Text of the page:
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In the Scheme of Things


Nan Russell

Jun 3, 2015

Planting Seeds of Possibility

Planting Seeds of Possibility

As the school year ends, I'm reminded of the teachers, in various roles, who positively impacted my life far beyond our encounters. These thoughts are for them, and people like them, who touch our lives and never know the lasting impact they have. Often, we don't even know ourselves until years later.

For example, I don't know if my eighth grade social studies teacher is the person who helped me become a writer, but I do know his encouraging words planted possibility seeds that enabled me to harbor the thought that I could. While Mr. Jones intimidated me at the time, I worked harder in his class than any. At some point, I started to love it; not because of the topic, but because of how he made me feel -- smart, curious, and eager to learn. My intimidation quietly morphed into feelings of inspiration by the end of the year.

I had a similar experience as a young professional after accepting a position with a woman known for her direct style and unyielding standards. She knew what she stood for and accepted no less from those working for her. Mrs. Betachini pushed and challenged me. In doing so, I dug deeper to find and offer my best. I learned more about myself working for her than any boss before or since.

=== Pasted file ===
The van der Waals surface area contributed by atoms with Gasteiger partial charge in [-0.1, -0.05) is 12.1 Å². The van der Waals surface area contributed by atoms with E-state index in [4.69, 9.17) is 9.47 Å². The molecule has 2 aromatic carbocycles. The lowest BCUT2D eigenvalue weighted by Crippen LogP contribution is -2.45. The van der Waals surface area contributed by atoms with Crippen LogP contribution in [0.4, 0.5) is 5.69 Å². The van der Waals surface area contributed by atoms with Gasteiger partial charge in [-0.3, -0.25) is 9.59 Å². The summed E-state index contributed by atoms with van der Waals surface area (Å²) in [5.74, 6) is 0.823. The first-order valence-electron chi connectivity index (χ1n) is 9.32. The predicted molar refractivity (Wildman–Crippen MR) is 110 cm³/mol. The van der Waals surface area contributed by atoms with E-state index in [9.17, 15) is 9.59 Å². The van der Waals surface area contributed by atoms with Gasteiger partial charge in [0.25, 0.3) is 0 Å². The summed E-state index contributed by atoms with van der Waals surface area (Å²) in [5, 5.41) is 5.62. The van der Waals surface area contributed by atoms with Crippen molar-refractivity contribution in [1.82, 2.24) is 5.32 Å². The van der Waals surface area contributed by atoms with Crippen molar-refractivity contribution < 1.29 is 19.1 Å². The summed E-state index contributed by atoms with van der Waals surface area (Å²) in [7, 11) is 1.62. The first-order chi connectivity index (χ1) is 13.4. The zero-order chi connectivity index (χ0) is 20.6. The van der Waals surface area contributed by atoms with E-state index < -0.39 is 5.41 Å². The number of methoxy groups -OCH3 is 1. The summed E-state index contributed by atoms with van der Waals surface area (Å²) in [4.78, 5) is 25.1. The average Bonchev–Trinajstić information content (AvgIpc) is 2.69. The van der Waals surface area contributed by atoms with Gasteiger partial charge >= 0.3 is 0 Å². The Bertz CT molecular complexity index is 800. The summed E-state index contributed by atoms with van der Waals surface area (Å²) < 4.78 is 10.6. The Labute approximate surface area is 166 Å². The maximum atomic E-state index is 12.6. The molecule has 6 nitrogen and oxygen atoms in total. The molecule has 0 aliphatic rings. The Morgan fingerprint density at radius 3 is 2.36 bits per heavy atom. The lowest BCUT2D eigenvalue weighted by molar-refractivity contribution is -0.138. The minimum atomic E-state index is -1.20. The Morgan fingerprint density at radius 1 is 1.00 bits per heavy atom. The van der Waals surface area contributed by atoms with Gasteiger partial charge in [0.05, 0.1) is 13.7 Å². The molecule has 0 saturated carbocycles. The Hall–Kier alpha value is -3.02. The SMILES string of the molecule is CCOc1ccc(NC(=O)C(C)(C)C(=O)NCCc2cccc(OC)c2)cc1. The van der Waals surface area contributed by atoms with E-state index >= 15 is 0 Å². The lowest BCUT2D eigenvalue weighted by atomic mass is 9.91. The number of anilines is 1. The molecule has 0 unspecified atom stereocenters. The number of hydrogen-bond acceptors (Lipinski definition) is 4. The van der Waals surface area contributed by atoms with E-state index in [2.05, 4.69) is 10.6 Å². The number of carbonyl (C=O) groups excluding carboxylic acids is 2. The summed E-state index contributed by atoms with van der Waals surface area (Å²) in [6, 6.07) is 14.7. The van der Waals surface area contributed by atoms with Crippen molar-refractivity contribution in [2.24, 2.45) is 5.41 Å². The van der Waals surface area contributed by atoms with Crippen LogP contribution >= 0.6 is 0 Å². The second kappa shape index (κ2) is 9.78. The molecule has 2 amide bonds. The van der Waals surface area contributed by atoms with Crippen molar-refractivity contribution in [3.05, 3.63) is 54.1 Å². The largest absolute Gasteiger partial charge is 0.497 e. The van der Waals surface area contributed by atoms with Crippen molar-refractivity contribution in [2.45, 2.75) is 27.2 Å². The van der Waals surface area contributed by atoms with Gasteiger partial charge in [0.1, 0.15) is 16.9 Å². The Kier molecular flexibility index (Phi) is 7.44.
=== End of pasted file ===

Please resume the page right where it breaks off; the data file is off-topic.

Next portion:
When someone believes in you, it changes you. When someone sees in you what you don't see in yourself and then offers a mirror for you to glimpse that reflection, it creates an opening for your gifts to emerge and grow. These "teachers" help us awaken our dreams, increase our determination, and discover doors to unconsidered possibilities. That's what great parents, relatives, friends, bosses, and teachers do. They plant possibility seeds and then they help those seeds take root.

But these mentors and teachers don't plant possibility seeds because it's their job; they plant them because they see beyond the surface to what people can do. They create environments where it's okay to make mistakes, try new things, experiment, and gain experience. They help us show up, in the deepest sense, and cheer us on when we do. They know helping others live their life's potential creates a better world for all of us.

Thank you Mr. Jones and Mrs. Betachini, and others like you who touched my life. I may not remember much about eighth grade social studies or that early job, but I will always remember how your words and actions nurtured my self-esteem and unveiled my talents.

There are people who stomp out seeds of possibility and people who plant them. Thank you to all the planters out there who make us and our lives better. And a special thank you to the teachers, mentors, family, friends, and colleagues who discover, plant, nurture, encourage, and water seeds of possibility in us. In the scheme of things, you may never know the harvest your seeds yield, or the impact that you have had on our lives. But, we do.

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